Black Duck, the global leader in automated solutions for securing and managing open source software, today released Security Checker, a free, drag-and-drop tool for users to identify known open source security vulnerabilities in their code.

Based on Black Duck’s flagship Hub open source security solution, Security Checker scans the code contained in an uploaded archive file (e.g. .tar, .jar, .zip) or Docker image and provides a report showing the identified open source and related known security vulnerabilities.

“Applications represent the greatest level of risk on the security-threat landscape and we expect that Security Checker scan results will provide an ‘aha moment’ for many open source users,” said Black Duck CEO Lou Shipley. “Their findings will focus attention on the need to regularly review application code to ensure it’s free of known open source vulnerabilities.”

Open source use is ubiquitous worldwide because it reduces development costs, frees developers to work on higher-level tasks and accelerates time to market. It is the way applications are developed today. “Organizations definitely want to maximize all the benefits they get from open source, and as open source usage has increased, they’re realizing that it’s imperative to secure and manage their open source more effectively,” said Shipley.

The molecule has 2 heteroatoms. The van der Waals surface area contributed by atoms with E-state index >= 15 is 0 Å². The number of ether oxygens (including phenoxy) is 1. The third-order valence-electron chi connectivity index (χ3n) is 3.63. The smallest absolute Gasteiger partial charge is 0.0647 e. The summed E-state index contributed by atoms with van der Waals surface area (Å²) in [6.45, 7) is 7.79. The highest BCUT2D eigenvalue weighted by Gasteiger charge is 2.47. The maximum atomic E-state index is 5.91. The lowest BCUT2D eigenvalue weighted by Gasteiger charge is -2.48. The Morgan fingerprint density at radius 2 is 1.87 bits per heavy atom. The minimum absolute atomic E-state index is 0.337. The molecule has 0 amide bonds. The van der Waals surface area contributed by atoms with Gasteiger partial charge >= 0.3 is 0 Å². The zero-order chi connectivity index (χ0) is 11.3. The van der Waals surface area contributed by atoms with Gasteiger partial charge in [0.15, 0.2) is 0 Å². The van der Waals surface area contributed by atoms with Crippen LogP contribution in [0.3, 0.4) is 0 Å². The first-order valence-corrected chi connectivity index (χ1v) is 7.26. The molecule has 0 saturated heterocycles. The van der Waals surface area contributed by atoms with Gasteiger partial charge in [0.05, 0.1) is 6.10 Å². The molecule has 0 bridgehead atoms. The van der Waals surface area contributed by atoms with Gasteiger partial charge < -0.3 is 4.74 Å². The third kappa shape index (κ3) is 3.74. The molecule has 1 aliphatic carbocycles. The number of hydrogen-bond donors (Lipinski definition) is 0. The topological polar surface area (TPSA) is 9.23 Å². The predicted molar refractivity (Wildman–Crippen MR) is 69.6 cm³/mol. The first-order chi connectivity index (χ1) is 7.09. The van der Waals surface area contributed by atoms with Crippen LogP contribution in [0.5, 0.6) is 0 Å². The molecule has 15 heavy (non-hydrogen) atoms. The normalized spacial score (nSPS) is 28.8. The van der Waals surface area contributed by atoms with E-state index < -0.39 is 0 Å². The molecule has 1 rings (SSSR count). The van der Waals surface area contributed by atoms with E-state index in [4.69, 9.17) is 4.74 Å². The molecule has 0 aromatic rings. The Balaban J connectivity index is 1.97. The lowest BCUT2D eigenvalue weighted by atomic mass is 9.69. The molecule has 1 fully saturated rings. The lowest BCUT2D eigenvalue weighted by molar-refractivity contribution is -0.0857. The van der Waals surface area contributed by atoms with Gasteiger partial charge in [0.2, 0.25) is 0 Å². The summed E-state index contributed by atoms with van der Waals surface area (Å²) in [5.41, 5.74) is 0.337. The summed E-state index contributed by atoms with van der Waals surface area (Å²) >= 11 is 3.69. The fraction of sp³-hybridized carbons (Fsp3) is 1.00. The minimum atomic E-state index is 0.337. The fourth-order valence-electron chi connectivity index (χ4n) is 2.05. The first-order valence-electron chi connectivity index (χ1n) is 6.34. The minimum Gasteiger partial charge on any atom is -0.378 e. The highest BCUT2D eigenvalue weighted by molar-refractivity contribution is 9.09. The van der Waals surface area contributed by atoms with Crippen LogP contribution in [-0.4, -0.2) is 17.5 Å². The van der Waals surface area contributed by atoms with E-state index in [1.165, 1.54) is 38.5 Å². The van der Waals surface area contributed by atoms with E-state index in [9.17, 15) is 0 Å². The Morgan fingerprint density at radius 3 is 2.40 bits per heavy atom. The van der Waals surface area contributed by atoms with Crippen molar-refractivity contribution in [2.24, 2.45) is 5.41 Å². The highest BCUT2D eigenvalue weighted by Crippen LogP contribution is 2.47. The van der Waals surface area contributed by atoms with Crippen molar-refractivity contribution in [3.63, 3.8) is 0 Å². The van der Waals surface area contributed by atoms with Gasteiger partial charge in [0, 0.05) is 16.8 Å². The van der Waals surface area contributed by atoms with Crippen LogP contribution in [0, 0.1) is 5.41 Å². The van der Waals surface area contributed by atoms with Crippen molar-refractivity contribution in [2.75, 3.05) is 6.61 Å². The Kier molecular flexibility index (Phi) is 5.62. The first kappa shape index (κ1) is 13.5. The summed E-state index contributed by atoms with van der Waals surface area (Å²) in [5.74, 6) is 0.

The maximum file size for a Security Checker scan is 100MB and Shipley noted that “start to finish the process takes about 15 minutes. It’s a worthwhile investment of time to get valuable insights into the security of your open source code.”

Earlier this month Black Duck released a revealing report based on data from open source security audits of 200 commercial applications, conducted by its On-Demand business unit. The report confirms the widespread use of open source in application development and also highlights persistent challenges in securing and managing the open source in use.

Among the findings: 67 percent of the audited applications contained known open source security vulnerabilities; more than one third of the vulnerabilities identified were classified as “severe”; and 10 percent of the applications contained the Heartbleed vulnerability, which was discovered in April 2014.

Security Checker is available at: